The biggest difference between the two articles is that the Kerawalla article on blogging focuses more specifically on the value of using blogging in higher education. The article recognizes the potential of blogging then breaks down some of the difficulties when observed in case studies. It outlines the potential benefits to learning as blogs can be used to share and collect resources, promote reflective learning, promote interaction and the building of knowledge communities. It also can promote students to comment on each other’s work and help connect distance learners to a larger group.
The blogging article monitored a group of 10 students and recorded the successes and failures of using blogs in higher education. Specifically, students liked the technical aspects of using blogs and being able to access their writing forum online instead of being tied to a single device. They also noted that students welcomed the idea of having an active audience who was interested in their work. One student explained, “…The issue of it being available to anybody doesn't excite me very much but the issue of it being available to me when I'm online anywhere is good’.”(Kerawalla, Minocha, Kirkup, and Conole, 2008) Some students explained that they were ultimately disappointed with the quality and lack of student comments. It was also noted that as commenting was a mandatory part of the assignment the fun and intrinsic nature of participation was removed.
For my own practice I would like to further pursue the use of blogs, but recognize the need to keep the assignments and motivation genuine and authentic. Perhaps if used in a framework of inquiry based learning, this could be achieved.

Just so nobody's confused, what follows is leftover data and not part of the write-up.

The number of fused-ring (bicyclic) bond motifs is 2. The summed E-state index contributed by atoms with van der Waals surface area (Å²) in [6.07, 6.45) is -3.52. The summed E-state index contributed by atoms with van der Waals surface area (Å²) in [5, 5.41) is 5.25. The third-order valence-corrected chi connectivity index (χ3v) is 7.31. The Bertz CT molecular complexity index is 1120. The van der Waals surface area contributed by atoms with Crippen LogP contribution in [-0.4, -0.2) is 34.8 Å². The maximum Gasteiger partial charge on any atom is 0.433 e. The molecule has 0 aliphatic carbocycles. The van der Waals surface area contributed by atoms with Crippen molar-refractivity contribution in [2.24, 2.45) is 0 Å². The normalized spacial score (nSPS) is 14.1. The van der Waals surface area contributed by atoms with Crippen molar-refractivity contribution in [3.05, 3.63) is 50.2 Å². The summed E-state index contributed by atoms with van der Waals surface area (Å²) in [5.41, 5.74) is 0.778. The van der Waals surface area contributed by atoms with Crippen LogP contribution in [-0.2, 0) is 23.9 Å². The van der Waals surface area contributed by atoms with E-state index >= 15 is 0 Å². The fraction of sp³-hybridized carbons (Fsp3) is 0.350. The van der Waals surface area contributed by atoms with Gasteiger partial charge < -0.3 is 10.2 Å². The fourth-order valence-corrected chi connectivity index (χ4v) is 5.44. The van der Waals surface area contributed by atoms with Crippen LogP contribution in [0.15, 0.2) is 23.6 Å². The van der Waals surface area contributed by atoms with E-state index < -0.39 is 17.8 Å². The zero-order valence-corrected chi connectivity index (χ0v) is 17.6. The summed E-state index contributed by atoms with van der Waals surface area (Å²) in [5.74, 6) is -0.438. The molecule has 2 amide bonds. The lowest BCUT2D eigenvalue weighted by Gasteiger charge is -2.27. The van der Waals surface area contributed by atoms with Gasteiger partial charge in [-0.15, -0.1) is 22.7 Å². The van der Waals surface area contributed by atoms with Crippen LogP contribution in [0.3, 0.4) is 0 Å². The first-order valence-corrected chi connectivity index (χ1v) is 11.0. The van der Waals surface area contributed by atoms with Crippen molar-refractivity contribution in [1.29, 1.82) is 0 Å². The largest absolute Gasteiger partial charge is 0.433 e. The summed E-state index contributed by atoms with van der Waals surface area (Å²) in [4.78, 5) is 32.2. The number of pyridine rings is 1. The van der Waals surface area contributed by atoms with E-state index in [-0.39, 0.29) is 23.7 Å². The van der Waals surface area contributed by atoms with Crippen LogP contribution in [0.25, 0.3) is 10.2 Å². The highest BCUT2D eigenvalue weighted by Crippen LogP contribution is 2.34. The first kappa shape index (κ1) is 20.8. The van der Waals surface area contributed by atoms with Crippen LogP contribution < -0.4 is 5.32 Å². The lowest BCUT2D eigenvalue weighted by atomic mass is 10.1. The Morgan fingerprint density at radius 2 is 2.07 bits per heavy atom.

The second article I examined, Social Network Sites: Definition, History, and Scholarship by Boyd and Ellison, focuses on social network sites (SNS). As a user of Facebook, both privately and in my professional practice it was a reflective exercise to review the history of SNSs and to examine how they function, their purpose and how they are used. Directly stated the article seeks to examine, “…a unique collection of articles that analyze a wide spectrum of social network sites using various methodological techniques, theoretical traditions, and analytic approaches.” (Boyd, Ellison. 2007)
The first part of the article defines SNSs then provides a history of their development starting with SixDegrees.com in 1997. It explains that the next generation of SNSs was led by Ryse.com. The visual timeline was fascinating, showing Facebook and Twitter at the end of the 2006 spectrum. The history explains how SNSs grew out of obscurity to gain the social acceptance and mass global participation that we are now witnessing with Facebook, Twitter and Youtube.
Following an examination of the history, Boyd and Ellison review and summarize the scholarly work done in the field of SMSs. Specifically they review studies on “Friendship Performance, Network Structure, Bridging online and offline social networks and Privacy. They document the findings demonstrating how the research has uncovered intended and unintended social behaviours associated with the use of SMSs.
In summary this article provided me with a deeper understanding and forced me to reflect on the SMSs that I use on a daily basis. Ultimately, while the article has deepened my understanding on the subject I’m not sure that it will force a change in my practice, as I have a fairly conservative approach to SMS usage.
Boyd, D. M., & Ellison, N. B. (2007). Social network sites: Definition, history, and scholarship. Journal of Computer-Mediated Communication, 13(1), article 11.
Kerawalla, L., Minocha, S., Kirkup, G., & Conole, G. (2009). An empirically grounded framework to guide blogging in higher education. Journal of Computer Assisted Learning, 25(1).